Dog Whisperer

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Vicious dog attacks are on the rise�. but according to one Adelaide dog whisperer, the dog isn't always at fault.

Dr Deb Kelly at the Dog and Cat Management Board says most traumatic incidents could be avoided if owners followed some basic rules.

"They can display aggressive behaviours but it's often just coming from fear�. often they will say that the dog bit with absolutely no warning but the dog has been warning them for years and years and they haven't recognised it," says Deb.

Deb says a dog's body language tells you exactly what they're thinking� giving the owner, the friend, the neighbour and the child on the street, every opportunity to be prepared for trouble.

"�if you start with the basic rules of how you want your dog to behave and be consistent, dogs want to please. They're pack animals and they love to do what we want them to do we just have to get the message straight. Dogs do talk to us all the time but they talk with body language and their body language is absolutely consistent but we don't recognise what they're talking about," says Deb.

So what are some of the doggy do's and dont's?

Doggy do's

Research the breed that best suits your home environment.

"It's really important to decide why you want this dog, what you want it to be. Choose the right sort of dog, bring it up in an appropriate manner and have it as part of the family. They're an extremely valuable part of the family if you do it right and they're a huge liability if you get it wrong," continues Deb.

"Set boundaries and be consistent from an early age."

"At puppy preschool they learn to behave with other pups and people learn with other dogs and owners� and let it experience umbrellas opening and cars backfiring and thunderstorms and cats and all the rest of the things that it shares its life with then those things are not so scary when they grow up."

When it comes to play fighting "�act like a puppy yourself."

"If a pup bites too hard the other pup will yelp and walk away and the games over but I see people with cuts all over their arms when they've got a puppy and they just let the pup go on harder and harder and they're bleeding, but in doing that they're teaching the pup that you can't hurt me no matter now hard you bite so please go for it. As soon as you get a welt, as soon as it even hurts a little bit, you should yelp and walk away."

"If a child wants to approach a dog, get them to ask for permission."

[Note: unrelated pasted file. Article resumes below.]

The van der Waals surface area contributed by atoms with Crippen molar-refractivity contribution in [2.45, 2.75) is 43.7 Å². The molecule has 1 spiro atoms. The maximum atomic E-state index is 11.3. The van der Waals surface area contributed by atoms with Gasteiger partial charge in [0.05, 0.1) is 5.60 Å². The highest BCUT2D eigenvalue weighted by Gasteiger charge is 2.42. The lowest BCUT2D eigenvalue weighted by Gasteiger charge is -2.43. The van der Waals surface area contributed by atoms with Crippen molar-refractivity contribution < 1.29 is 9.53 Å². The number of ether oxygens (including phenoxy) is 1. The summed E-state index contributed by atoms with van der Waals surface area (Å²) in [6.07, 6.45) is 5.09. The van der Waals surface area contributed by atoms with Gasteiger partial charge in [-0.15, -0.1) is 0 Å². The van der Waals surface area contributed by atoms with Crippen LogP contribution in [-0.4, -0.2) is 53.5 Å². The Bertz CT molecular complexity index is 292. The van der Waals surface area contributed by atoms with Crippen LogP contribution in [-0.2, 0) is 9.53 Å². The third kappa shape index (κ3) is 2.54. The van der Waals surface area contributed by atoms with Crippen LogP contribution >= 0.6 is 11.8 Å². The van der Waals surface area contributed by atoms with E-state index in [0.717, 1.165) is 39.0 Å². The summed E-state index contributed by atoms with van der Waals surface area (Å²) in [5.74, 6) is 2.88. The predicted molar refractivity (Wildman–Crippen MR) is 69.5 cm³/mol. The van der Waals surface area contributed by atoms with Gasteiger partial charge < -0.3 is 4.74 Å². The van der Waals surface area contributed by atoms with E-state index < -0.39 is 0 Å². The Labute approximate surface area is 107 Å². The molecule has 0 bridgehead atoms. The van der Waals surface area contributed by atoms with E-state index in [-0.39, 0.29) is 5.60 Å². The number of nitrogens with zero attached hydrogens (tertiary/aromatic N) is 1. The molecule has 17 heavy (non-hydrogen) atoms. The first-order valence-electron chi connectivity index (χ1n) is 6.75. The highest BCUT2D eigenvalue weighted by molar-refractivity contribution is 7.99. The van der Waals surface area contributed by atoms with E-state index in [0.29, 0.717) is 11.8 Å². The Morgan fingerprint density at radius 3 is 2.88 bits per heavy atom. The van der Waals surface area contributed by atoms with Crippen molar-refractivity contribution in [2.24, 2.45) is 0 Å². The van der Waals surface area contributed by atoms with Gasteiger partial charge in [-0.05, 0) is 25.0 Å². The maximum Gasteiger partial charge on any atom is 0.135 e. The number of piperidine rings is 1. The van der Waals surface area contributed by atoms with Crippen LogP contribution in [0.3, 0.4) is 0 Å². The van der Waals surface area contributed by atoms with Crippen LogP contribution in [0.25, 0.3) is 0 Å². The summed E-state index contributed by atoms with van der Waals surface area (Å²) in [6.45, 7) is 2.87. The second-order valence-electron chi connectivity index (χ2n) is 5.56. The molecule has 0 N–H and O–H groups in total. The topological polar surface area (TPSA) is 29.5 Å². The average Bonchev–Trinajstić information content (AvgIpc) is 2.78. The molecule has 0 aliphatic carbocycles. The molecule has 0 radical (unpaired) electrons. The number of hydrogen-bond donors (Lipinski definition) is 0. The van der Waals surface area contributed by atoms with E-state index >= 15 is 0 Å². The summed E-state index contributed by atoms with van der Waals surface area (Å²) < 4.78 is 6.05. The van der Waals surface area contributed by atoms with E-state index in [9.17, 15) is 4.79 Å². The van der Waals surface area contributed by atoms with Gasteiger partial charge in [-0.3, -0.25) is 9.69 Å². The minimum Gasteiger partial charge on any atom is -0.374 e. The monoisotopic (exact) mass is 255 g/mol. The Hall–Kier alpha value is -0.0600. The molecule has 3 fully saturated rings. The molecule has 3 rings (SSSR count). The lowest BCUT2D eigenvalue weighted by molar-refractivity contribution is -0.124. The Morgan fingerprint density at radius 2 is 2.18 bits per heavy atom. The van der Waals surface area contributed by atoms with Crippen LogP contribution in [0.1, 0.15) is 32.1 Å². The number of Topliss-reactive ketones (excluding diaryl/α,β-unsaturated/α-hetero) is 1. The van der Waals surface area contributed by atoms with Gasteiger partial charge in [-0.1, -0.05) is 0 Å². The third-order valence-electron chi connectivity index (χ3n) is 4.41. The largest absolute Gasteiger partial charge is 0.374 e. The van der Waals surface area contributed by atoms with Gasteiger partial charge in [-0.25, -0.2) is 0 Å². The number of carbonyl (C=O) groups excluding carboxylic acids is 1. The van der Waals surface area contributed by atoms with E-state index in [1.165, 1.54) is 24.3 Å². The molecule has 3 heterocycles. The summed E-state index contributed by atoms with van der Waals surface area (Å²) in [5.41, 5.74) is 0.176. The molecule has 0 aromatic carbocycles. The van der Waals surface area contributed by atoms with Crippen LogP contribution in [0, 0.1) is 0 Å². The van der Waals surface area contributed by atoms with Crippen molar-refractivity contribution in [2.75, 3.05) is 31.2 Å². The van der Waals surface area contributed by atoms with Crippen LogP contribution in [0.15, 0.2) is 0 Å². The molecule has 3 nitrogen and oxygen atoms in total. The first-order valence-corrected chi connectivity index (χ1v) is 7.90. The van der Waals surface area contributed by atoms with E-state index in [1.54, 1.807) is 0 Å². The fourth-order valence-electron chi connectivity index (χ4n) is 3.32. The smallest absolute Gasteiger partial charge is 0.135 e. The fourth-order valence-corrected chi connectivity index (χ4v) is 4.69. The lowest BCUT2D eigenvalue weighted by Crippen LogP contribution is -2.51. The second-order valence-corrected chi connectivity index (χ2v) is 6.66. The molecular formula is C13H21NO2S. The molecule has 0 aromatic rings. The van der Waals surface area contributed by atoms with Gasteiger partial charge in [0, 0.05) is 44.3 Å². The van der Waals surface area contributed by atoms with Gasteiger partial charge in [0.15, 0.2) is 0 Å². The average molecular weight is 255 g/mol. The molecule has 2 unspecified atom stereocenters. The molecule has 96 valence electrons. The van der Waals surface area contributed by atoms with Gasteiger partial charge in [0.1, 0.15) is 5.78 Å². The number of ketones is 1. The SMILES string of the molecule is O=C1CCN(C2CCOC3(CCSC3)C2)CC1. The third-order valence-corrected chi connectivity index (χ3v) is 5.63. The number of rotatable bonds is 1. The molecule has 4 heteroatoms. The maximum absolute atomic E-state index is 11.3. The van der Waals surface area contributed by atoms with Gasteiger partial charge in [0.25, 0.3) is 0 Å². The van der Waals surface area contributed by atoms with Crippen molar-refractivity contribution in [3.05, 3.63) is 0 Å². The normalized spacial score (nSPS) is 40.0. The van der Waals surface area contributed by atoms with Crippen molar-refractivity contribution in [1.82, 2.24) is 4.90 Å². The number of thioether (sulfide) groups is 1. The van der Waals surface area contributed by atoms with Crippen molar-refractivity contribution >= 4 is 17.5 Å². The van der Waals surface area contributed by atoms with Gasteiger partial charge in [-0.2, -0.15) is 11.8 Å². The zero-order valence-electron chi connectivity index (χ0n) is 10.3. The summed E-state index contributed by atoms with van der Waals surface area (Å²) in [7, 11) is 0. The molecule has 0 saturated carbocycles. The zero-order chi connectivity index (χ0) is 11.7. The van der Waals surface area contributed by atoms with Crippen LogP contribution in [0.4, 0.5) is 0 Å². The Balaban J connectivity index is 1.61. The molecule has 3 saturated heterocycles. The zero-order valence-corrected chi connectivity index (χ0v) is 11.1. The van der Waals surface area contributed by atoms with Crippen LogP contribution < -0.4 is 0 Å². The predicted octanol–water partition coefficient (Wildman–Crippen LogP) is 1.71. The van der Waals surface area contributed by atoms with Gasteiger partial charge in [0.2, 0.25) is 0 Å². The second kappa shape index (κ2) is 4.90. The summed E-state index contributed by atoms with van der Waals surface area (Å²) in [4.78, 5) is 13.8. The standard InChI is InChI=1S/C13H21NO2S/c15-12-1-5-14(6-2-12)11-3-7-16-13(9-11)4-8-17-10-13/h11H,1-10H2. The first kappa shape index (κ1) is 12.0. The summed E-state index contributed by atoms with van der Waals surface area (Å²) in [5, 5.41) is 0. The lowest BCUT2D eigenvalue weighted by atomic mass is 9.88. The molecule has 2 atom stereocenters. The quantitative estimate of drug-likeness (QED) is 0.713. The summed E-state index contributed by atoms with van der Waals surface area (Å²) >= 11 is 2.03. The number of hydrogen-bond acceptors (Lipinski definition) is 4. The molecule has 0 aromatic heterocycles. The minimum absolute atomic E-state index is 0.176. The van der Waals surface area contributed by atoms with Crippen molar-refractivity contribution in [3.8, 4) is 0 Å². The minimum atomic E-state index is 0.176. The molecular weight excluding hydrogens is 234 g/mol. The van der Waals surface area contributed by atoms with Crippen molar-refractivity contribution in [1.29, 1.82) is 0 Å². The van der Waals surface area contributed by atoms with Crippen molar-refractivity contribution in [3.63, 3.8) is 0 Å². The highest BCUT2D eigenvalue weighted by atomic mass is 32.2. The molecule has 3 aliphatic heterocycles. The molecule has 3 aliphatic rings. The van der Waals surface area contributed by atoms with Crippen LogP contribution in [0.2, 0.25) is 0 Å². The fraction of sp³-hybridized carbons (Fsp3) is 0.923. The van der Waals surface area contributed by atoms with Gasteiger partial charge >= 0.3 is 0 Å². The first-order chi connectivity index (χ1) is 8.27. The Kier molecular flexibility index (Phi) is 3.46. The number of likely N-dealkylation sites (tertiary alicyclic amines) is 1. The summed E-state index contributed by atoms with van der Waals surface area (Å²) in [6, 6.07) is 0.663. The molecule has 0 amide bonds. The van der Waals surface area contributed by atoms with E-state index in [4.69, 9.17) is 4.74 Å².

And when it comes to introducing two dogs to each other� "start with a leash and then proceed with caution."

"Make a fuss of the good things, not just telling off the bad."

Doggy don't's

When it comes to doggy dont's� rule number one never ever leave a child alone with a dog.

"It must be supervised at all times and if you can't supervise them, separate them."

And if the canine is picked up or provoked and retaliates, "teach your child not to act like a wounded rabbit."

"The best thing to do, we teach the kids in the Delta Dog Safe program to be a tree. Stand still and be really, really boring and the dog will go away and if the dog tried to knock you over be a snail cos snails are very boring and of course snails will protect their faces and hands so they're curled up in little balls."

And finally� "if a dog has got it's back up and stares at you, no matter what don't stare back� a direct stare is a threat so if it's a strange dog don't stare at it directly."

"If you're approaching a dog on the street which I would advise against, stand sideways, make yourself the least threatening."

Marion Council's Bob Wilson and Tea Tree Gully's Kris McGill are council dog catchers... they come face to face with all types of animals daily.

"People think you're a bit crazy but that's ok we get dogs that you can't get near the conventional way �so we take the approach to try and make friends, be non threatening to the dog, we use food rewards a lot, roast chicken is a great equaliser," says Kris.

Last year Kris' team had to rescue nearly 800 strays, mostly without using force, rather positive reinforcement.

"There's actually a drop in numbers. We've been gradually declining so it's good. We're getting the message out, people are putting I.D. on their dogs, doing the right thing but accidents happen you know and unfortunately dogs can be a bit of a disposable commodity as well," continues Kris.

While Bob recently went beyond the call of duty tending to a bitch and her litter left abandoned by the owner for weeks and weeks.

As for Dr Deb Kelly, she says she dreads hearing about dogs being put down, "�what breaks my heart more though, having been a vet in practise and having a person bring in a dog to be put down and saying they'll take the collar and lead home for the next dog and you can just see it being an endless cycle. If they actually stopped and learnt a bit about dogs before they actually bought one maybe they'd have a much better experience with them."

Dog and Cat Management Board website is: www.dogsncats.asn.au
Phone: 8124 4962
OR (08) 8124 4975

For more information on the Delta Dog Safe program, go to: www.deltadogsafesa.org.au

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